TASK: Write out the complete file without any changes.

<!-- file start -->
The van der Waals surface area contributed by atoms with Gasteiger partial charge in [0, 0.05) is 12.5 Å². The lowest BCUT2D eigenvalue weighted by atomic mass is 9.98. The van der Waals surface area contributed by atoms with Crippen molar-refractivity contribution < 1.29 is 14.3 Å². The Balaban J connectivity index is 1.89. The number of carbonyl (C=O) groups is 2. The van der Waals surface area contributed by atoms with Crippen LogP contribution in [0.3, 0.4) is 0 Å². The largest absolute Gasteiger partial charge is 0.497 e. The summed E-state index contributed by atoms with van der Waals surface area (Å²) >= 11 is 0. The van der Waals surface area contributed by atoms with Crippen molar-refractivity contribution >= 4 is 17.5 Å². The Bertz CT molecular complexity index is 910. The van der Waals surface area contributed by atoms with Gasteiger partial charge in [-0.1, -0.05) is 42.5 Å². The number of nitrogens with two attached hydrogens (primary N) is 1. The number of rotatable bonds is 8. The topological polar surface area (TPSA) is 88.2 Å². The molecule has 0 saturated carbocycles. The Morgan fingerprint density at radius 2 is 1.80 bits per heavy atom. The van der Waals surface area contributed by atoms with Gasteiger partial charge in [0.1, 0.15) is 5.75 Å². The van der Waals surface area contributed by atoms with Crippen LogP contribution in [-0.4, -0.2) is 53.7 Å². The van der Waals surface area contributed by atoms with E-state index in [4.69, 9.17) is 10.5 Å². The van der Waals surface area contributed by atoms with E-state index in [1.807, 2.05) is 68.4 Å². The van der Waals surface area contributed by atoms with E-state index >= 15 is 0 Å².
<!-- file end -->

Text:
The van der Waals surface area contributed by atoms with Gasteiger partial charge in [0, 0.05) is 12.5 Å². The lowest BCUT2D eigenvalue weighted by atomic mass is 9.98. The van der Waals surface area contributed by atoms with Crippen molar-refractivity contribution < 1.29 is 14.3 Å². The Balaban J connectivity index is 1.89. The number of carbonyl (C=O) groups is 2. The van der Waals surface area contributed by atoms with Crippen LogP contribution in [0.3, 0.4) is 0 Å². The largest absolute Gasteiger partial charge is 0.497 e. The summed E-state index contributed by atoms with van der Waals surface area (Å²) >= 11 is 0. The van der Waals surface area contributed by atoms with Crippen molar-refractivity contribution >= 4 is 17.5 Å². The Bertz CT molecular complexity index is 910. The van der Waals surface area contributed by atoms with Gasteiger partial charge in [-0.1, -0.05) is 42.5 Å². The number of nitrogens with two attached hydrogens (primary N) is 1. The number of rotatable bonds is 8. The topological polar surface area (TPSA) is 88.2 Å². The molecule has 0 saturated carbocycles. The Morgan fingerprint density at radius 2 is 1.80 bits per heavy atom. The van der Waals surface area contributed by atoms with Gasteiger partial charge in [0.1, 0.15) is 5.75 Å². The van der Waals surface area contributed by atoms with Crippen LogP contribution in [-0.4, -0.2) is 53.7 Å². The van der Waals surface area contributed by atoms with E-state index in [4.69, 9.17) is 10.5 Å². The van der Waals surface area contributed by atoms with E-state index in [1.807, 2.05) is 68.4 Å². The van der Waals surface area contributed by atoms with E-state index >= 15 is 0 Å².